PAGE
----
Colorado Paid Family Leave | Contribution Rate

Colorado Paid Family Leave: FAQs About the Program

State paid family leave (PFL) programs aren’t slowing down anytime soon. Back in 2020, Colorado voted to implement its own Paid Family and Medical Leave Insurance (FAMLI) program. And beginning in 2023, the Colorado paid family leave program takes effect.

What does this mean for Colorado employers? It means you have a new payroll tax to handle. Read on to learn more about your Colorado paid leave responsibilities.

Colorado paid family leave FAQs for employers

Colorado’s paid family leave aims to provide employees with protected paid time off for qualifying events, like caring for a new child. The state joins the existing—and growing—list of states with paid family leave laws, including Maryland and Washington. 

PFL works similarly to the federal Family and Medical Leave Act (FMLA). Like the FMLA, PFL protects employee jobs while employees care for a child, family member, or themselves. But unlike the FMLA, paid family leave programs by state provide employees with paid time off. 

Learn the ins and outs of Colorado’s FAMLI program with the following FAQs for employers.

1. When does the program start?

The Colorado paid family leave effective date for contributions is 2023, one year before Colorado employees can receive benefits.

Keep the following important dates related to paid family leave Colorado in mind:

  • January 1, 2023: Contributions begin
  • January 1, 2024: Qualifying employees can begin taking benefits

2. Who pays?

Colorado employees and qualifying employers pay FAMLI premiums. So, withhold the premium from employee wages. If applicable, you must make a matching employer contribution.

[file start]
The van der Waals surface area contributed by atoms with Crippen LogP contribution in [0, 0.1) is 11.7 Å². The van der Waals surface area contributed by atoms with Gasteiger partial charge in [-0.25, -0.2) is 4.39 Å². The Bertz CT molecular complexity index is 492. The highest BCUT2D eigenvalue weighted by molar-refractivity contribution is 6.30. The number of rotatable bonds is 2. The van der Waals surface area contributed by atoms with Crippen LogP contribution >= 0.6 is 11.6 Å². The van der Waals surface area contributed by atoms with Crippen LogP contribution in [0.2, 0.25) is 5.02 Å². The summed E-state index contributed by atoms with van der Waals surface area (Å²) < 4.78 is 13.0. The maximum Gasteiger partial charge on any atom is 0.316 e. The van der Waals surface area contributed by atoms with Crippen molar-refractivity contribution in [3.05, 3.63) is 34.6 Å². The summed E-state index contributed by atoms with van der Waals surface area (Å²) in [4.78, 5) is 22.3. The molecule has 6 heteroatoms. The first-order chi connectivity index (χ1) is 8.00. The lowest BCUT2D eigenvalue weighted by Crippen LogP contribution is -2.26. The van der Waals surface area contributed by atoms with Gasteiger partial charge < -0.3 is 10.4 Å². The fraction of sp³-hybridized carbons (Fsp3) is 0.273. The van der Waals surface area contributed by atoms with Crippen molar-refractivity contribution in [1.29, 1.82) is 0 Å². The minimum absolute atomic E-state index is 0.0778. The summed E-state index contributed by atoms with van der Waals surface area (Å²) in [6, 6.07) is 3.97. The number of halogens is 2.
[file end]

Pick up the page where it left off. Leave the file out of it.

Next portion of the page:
Here’s the breakdown:

  • All employees contribute 
  • Employers with 10 or more employees must also contribute 

You may be able to offer a private paid family leave plan to employees. The plan must provide the same (or better) benefits as the state FAMLI plan with no additional costs or restrictions. Before opting for a private plan, you must get approval from Colorado’s Department of Labor and Employment’s FAMLI Division. You must handle FAMLI premiums until the FAMLI Division reviews and approves your plan. 

3. What is the contribution rate?

The total Colorado PFL rate is 0.90% of employee wages, up to the Social Security wage base ($160,200 for 2023). Of this 0.90% rate, employees pay 0.45%, and qualifying employers (those with 10 or more employees) pay 0.45%. 

Colorado paid family and medical leave insurance (FAMLI) is 0.90%, split 50/50 between employees and, if applicable, employers with 10 or more employees

Employers with nine or fewer employees are not responsible for the employer share of 0.45%.

The FAMLI premium applies to all types of payments that Colorado considers wages. This includes payments defined as wages under FUTA, tips, and employee contributions to 401(k) plans. For more information on how Colorado defines “wages,” check out the state website

Let’s say you pay an employee $2,000 per pay period. You must withhold $9 ($2,000 X 0.0045) from their paycheck for the FAMLI program. If you have 10 or more employees, you also need to contribute $9. 

Continue withholding (and contributing, if applicable) the FAMLI premium from employee wages until they earn above $160,200. This means the maximum amount you’ll withhold in 2023 is $720.90 ($160,200 X 0.0045) per employee. Likewise, the maximum amount you’ll contribute (if applicable) in 2023 is also $720.90 per employee.